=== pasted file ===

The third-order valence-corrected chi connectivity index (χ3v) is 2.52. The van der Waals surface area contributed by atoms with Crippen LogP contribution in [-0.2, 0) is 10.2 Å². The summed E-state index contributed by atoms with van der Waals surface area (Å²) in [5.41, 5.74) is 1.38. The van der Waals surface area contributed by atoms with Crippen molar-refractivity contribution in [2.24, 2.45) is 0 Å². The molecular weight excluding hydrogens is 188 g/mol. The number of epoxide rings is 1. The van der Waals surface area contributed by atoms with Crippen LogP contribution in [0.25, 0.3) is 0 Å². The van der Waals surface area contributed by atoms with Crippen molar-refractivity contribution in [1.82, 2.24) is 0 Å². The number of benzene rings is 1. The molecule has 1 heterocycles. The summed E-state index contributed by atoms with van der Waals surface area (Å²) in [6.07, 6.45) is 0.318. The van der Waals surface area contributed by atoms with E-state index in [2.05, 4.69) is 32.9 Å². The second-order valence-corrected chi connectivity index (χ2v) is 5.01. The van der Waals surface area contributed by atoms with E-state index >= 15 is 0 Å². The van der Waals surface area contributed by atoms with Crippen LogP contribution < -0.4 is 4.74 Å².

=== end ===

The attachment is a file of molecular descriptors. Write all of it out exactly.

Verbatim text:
The third-order valence-corrected chi connectivity index (χ3v) is 2.52. The van der Waals surface area contributed by atoms with Crippen LogP contribution in [-0.2, 0) is 10.2 Å². The summed E-state index contributed by atoms with van der Waals surface area (Å²) in [5.41, 5.74) is 1.38. The van der Waals surface area contributed by atoms with Crippen molar-refractivity contribution in [2.24, 2.45) is 0 Å². The molecular weight excluding hydrogens is 188 g/mol. The number of epoxide rings is 1. The van der Waals surface area contributed by atoms with Crippen LogP contribution in [0.25, 0.3) is 0 Å². The van der Waals surface area contributed by atoms with Crippen molar-refractivity contribution in [1.82, 2.24) is 0 Å². The number of benzene rings is 1. The molecule has 1 heterocycles. The summed E-state index contributed by atoms with van der Waals surface area (Å²) in [6.07, 6.45) is 0.318. The van der Waals surface area contributed by atoms with E-state index in [2.05, 4.69) is 32.9 Å². The second-order valence-corrected chi connectivity index (χ2v) is 5.01. The van der Waals surface area contributed by atoms with E-state index >= 15 is 0 Å². The van der Waals surface area contributed by atoms with Crippen LogP contribution < -0.4 is 4.74 Å².